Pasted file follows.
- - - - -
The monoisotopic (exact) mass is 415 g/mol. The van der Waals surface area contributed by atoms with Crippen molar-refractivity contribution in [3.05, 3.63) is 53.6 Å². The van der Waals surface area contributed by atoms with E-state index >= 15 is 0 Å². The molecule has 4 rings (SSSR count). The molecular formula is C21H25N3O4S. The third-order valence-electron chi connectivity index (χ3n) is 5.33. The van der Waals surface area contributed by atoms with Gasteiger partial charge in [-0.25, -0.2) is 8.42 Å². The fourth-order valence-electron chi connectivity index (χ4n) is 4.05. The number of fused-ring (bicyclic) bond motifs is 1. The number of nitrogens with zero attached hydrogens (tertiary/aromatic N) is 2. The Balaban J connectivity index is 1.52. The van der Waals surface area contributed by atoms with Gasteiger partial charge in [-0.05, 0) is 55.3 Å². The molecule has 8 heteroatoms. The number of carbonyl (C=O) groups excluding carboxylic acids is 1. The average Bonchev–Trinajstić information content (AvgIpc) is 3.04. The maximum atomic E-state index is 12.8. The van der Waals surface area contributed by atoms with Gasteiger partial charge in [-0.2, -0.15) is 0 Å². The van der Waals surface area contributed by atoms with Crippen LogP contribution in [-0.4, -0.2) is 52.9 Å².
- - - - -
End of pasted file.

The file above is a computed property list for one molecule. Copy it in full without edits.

The monoisotopic (exact) mass is 415 g/mol. The van der Waals surface area contributed by atoms with Crippen molar-refractivity contribution in [3.05, 3.63) is 53.6 Å². The van der Waals surface area contributed by atoms with E-state index >= 15 is 0 Å². The molecule has 4 rings (SSSR count). The molecular formula is C21H25N3O4S. The third-order valence-electron chi connectivity index (χ3n) is 5.33. The van der Waals surface area contributed by atoms with Gasteiger partial charge in [-0.25, -0.2) is 8.42 Å². The fourth-order valence-electron chi connectivity index (χ4n) is 4.05. The number of fused-ring (bicyclic) bond motifs is 1. The number of nitrogens with zero attached hydrogens (tertiary/aromatic N) is 2. The Balaban J connectivity index is 1.52. The van der Waals surface area contributed by atoms with Gasteiger partial charge in [-0.05, 0) is 55.3 Å². The molecule has 8 heteroatoms. The number of carbonyl (C=O) groups excluding carboxylic acids is 1. The average Bonchev–Trinajstić information content (AvgIpc) is 3.04. The maximum atomic E-state index is 12.8. The van der Waals surface area contributed by atoms with Gasteiger partial charge in [-0.2, -0.15) is 0 Å². The van der Waals surface area contributed by atoms with Crippen LogP contribution in [-0.4, -0.2) is 52.9 Å².